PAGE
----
If you're going to do any electrical work, be sure to have a voltage sniffer. "Electricity is scary stuff, and a voltage sniffer is a really safe way to know everything is off," Collier says.
There's a wealth of material online, including videos for the do-it-yourselfer.
Even unskilled homeowners should be able to do some basic appliance repairs, Collier said, such as changing a dryer belt.
And as winter approaches, homeowners can do a lot of weatherizing themselves, including adding insulation, and applying adhesive-backed, foam weather stripping to prevent cold air from seeping in around doors and windows.
Other jobs that a do-it-yourselfer can learn include repairing drywall, replacing a deadbolt, or installing a new light fixture or ceiling fan.
Here's where that voltage sniffer comes in. "If you know how to confidently turn that breaker off and you can test it to verify it, you can change that fixture," said Danny Lipford, who hosts nationally syndicated TV and radio shows and is a contributing design editor for Better Homes and Gardens.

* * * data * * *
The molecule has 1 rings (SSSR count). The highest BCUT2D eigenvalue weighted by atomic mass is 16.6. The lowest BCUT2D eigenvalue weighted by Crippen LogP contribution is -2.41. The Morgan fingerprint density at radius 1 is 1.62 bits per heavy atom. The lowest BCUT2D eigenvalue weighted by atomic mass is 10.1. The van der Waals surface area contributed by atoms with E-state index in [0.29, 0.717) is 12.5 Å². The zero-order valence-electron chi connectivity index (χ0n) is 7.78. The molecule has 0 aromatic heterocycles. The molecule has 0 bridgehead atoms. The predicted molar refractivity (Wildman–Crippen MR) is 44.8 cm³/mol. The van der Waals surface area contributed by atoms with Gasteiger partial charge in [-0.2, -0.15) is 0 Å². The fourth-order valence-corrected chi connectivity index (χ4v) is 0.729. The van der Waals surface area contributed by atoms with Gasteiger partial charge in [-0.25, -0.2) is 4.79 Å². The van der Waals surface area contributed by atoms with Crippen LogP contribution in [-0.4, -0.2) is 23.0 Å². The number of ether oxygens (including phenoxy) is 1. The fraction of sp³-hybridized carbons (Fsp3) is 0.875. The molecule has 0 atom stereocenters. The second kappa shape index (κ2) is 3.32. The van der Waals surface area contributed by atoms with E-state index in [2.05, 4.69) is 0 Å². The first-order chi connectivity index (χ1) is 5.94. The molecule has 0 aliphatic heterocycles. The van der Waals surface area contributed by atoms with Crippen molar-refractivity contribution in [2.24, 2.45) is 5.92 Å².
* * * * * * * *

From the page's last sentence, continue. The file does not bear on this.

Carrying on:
Plumbing repairs also can be accessible even to the novice.
"A toilet is really a very simple mechanism and the parts are readily available to change out," Lipford said.
First, the cause of the problem has to be diagnosed. Find information online, in books, or talk to a worker at your hardware store.
If the toilet is running, for example, one way to figure out what's going on is to add a little food dye to the water in the tank, said Long, of Home Depot. If the water in the bowl turns the same color, the flapper valve is likely the problem. The flapper seals the tank, then lifts to allow water to flow into the bowl when the toilet is flushed. If the seal isn't tight, water will leak into the bowl.
It could be that the chain connecting the flapper to the handle is too long or too short. Adjusting that could fix the problem. Or, it could be the flapper itself. In most cases, the flapper snaps out and you can easily replace it with a new one. But first remember to turn off the water to the toilet. It's also a good idea to bring the old part to your hardware store to make sure you're purchasing a compatible new one.
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